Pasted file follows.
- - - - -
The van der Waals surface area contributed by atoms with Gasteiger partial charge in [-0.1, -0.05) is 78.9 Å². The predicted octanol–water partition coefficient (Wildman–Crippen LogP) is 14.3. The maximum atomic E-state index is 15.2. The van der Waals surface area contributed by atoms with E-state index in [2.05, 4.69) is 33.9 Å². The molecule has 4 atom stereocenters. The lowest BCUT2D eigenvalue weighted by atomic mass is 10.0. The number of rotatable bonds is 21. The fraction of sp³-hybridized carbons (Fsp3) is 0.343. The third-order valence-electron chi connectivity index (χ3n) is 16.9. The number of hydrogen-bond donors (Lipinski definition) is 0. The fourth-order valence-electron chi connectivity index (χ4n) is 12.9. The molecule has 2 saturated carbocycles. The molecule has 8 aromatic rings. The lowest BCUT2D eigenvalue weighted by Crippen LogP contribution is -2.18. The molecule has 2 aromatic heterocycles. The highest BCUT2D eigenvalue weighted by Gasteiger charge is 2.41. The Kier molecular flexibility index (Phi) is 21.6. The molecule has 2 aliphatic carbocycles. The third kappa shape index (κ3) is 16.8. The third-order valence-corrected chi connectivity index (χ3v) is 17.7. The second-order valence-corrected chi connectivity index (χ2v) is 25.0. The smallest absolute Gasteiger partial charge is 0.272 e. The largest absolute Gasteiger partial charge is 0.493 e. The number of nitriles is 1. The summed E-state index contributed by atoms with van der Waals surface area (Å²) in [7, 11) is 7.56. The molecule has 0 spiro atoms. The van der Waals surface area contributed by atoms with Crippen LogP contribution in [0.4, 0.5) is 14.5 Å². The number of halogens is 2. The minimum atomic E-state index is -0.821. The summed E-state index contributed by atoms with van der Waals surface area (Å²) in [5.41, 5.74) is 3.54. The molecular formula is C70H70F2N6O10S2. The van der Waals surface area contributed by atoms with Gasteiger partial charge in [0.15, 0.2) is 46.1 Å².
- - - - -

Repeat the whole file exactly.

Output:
The van der Waals surface area contributed by atoms with Gasteiger partial charge in [-0.1, -0.05) is 78.9 Å². The predicted octanol–water partition coefficient (Wildman–Crippen LogP) is 14.3. The maximum atomic E-state index is 15.2. The van der Waals surface area contributed by atoms with E-state index in [2.05, 4.69) is 33.9 Å². The molecule has 4 atom stereocenters. The lowest BCUT2D eigenvalue weighted by atomic mass is 10.0. The number of rotatable bonds is 21. The fraction of sp³-hybridized carbons (Fsp3) is 0.343. The third-order valence-electron chi connectivity index (χ3n) is 16.9. The number of hydrogen-bond donors (Lipinski definition) is 0. The fourth-order valence-electron chi connectivity index (χ4n) is 12.9. The molecule has 2 saturated carbocycles. The molecule has 8 aromatic rings. The lowest BCUT2D eigenvalue weighted by Crippen LogP contribution is -2.18. The molecule has 2 aromatic heterocycles. The highest BCUT2D eigenvalue weighted by Gasteiger charge is 2.41. The Kier molecular flexibility index (Phi) is 21.6. The molecule has 2 aliphatic carbocycles. The third kappa shape index (κ3) is 16.8. The third-order valence-corrected chi connectivity index (χ3v) is 17.7. The second-order valence-corrected chi connectivity index (χ2v) is 25.0. The smallest absolute Gasteiger partial charge is 0.272 e. The largest absolute Gasteiger partial charge is 0.493 e. The number of nitriles is 1. The summed E-state index contributed by atoms with van der Waals surface area (Å²) in [7, 11) is 7.56. The molecule has 0 spiro atoms. The van der Waals surface area contributed by atoms with Crippen LogP contribution in [0.4, 0.5) is 14.5 Å². The number of halogens is 2. The minimum atomic E-state index is -0.821. The summed E-state index contributed by atoms with van der Waals surface area (Å²) in [5.41, 5.74) is 3.54. The molecular formula is C70H70F2N6O10S2. The van der Waals surface area contributed by atoms with Gasteiger partial charge in [0.15, 0.2) is 46.1 Å².